Slowing Sales Show Europeans Have Had Enough of Sun
(Bloomberg) -- The European heatwave has left Germans and Brits with little appetite for more hot weather, leading to a dearth of late-summer holiday reservations and sending shares of travel giant TUI AG tumbling the most in two years.
With people having basked for weeks in record temperatures in their own backyards, there’s no sign of the late-season sales surge that typically accompanies wetter, cooler summers, Hanover, Germany-based TUI said Thursday.
“Hot weather isn’t usually the right environment for last-minute bookings,” Chief Executive Officer Fritz Joussen said on a conference call.
A heatwave stretching from Ireland to Russia has brought a Mediterranean climate to northern Europe and encouraged people to holiday at home. The U.K., one of TUI’s biggest markets, registered the highest average June temperatures since 1940, while readings above 40 degrees Celsius in Spain have led authorities there to warn about the dangers of heatstroke.
TUI shares fell as much as 9.7 percent, the steepest intraday decline since June 2016, and were trading 8.6 percent lower at 16.05 euros as of 11:18 a.m. in Frankfurt.
While a sales surge earlier in the year helped TUI fill 86 percent of capacity, an increase on 2017, the company said the hot weather means it’s unlikely to outperform a forecast 10 percent annual gain in underlying earnings before interest, tax and amortization.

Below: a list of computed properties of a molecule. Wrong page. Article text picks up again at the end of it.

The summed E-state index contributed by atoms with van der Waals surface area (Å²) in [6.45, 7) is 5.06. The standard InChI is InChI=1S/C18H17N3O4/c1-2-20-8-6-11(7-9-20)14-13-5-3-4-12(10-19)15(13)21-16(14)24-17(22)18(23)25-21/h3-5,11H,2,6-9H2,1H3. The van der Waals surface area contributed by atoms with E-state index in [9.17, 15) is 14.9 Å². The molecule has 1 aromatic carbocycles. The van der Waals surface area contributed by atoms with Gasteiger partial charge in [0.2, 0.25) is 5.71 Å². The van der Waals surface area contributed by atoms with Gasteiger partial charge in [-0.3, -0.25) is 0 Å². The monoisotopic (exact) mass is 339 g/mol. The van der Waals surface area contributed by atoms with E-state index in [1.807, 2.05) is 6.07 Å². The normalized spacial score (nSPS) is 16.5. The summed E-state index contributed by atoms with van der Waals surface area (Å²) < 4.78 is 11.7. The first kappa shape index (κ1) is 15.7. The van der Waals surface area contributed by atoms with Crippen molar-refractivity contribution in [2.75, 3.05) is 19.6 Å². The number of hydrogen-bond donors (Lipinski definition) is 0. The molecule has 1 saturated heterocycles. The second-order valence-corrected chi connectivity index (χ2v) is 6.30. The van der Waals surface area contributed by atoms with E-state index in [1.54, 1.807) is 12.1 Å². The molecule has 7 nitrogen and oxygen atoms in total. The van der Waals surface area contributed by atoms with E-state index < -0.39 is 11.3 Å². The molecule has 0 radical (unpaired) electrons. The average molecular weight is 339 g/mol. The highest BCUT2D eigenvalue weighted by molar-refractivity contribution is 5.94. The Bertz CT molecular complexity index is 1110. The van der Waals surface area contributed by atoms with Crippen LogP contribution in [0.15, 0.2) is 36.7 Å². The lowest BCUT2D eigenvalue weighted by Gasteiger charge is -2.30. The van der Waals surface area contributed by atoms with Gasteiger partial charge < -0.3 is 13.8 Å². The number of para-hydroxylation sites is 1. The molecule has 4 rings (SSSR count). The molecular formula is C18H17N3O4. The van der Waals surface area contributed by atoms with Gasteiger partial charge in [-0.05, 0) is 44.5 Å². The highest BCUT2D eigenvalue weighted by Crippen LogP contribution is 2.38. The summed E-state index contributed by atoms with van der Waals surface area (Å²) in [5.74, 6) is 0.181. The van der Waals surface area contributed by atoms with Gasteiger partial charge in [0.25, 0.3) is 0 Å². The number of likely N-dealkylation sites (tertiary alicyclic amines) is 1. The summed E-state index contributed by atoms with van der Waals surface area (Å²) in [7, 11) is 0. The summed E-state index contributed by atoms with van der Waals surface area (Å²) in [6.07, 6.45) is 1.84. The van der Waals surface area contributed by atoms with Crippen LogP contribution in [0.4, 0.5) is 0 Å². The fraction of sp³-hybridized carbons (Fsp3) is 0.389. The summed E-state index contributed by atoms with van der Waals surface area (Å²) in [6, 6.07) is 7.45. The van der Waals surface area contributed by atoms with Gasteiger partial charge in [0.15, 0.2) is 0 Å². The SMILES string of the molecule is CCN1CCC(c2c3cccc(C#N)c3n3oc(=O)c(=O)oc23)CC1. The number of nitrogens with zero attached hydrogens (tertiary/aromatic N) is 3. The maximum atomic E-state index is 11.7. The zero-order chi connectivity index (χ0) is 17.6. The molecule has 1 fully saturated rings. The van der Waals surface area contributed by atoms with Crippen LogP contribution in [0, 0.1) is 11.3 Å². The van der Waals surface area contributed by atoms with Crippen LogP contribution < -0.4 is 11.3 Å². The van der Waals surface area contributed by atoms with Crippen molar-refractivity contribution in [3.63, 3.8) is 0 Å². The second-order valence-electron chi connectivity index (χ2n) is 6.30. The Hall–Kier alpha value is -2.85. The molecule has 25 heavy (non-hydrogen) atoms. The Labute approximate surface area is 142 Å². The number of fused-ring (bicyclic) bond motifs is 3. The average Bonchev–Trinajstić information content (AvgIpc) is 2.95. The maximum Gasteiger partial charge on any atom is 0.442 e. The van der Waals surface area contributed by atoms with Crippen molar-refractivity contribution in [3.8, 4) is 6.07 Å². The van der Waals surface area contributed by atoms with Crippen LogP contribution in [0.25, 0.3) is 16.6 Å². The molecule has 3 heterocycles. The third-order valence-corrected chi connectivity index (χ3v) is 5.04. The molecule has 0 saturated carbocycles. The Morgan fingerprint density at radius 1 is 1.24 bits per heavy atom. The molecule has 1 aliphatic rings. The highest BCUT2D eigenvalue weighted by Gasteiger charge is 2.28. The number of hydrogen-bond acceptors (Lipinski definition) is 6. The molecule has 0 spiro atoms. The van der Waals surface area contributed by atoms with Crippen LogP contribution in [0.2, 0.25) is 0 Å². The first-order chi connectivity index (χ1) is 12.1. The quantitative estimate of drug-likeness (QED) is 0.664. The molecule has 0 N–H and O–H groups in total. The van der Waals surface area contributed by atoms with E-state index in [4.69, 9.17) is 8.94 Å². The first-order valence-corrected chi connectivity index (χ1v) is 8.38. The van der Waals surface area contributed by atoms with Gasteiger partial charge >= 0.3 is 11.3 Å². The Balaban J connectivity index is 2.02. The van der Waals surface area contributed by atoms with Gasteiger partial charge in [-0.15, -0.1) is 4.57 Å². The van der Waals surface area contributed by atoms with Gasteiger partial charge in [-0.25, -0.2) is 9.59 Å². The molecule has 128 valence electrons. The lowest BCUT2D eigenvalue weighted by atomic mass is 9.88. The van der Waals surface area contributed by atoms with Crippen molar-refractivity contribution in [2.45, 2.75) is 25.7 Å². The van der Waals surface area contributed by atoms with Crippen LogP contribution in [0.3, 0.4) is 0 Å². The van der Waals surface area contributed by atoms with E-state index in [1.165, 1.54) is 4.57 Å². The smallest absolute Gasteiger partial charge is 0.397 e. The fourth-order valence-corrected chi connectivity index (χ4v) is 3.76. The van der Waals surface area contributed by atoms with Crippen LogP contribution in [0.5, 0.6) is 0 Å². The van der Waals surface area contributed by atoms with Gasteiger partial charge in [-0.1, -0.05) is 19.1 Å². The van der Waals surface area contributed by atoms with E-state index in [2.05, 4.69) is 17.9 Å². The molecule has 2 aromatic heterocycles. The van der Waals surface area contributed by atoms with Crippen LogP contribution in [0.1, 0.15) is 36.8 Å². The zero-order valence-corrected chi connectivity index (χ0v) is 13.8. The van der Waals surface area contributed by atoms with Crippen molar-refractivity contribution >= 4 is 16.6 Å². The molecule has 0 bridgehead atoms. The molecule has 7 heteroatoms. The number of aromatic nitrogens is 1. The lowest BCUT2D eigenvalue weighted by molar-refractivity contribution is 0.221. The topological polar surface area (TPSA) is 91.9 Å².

Ebita fell 13 percent to 193.4 million euros ($224 million) in the fiscal third quarter through June, while gaining for the nine months.
TUI’s comments echo those last week from rival Thomas Cook Group Plc, which said the weather-related bookings slide was hurting margins and that full-year earnings would be at the lower end of its forecasts. The trend is particularly damaging because late trips tend to be more-highly priced, CEO Peter Fankhauser said.
Joussen said European package-holiday demand is always weather dependent and that the early-season boost may itself have been triggered by snowfalls that stretched into March in countries including Britain. He also predicted that future sales may benefit as those who decided not to holiday in August and September opt for Christmas or new year breaks.
“If the weather is so hot maybe people say I will save my money for my next winter vacation,” he said.
A trend toward increased bookings in Turkey and North Africa is continuing as concerns about the terror threat fade, TUI said in the statement. Earnings were buoyed by the company’s cruise-ship unit, which leapfrogged hotels to become the biggest profit contributor with 47 percent of the total.
U.K. bookings rose but margins shrank on a weaker pound. Joussen said it’s too early to say if Britons will be put off traveling immediately after the scheduled split from the European Union on March 29. He said TUI “will prepare for everything,” while predicting that negotiators will agree a “grace period” that should head off any Brexit-related disruption.
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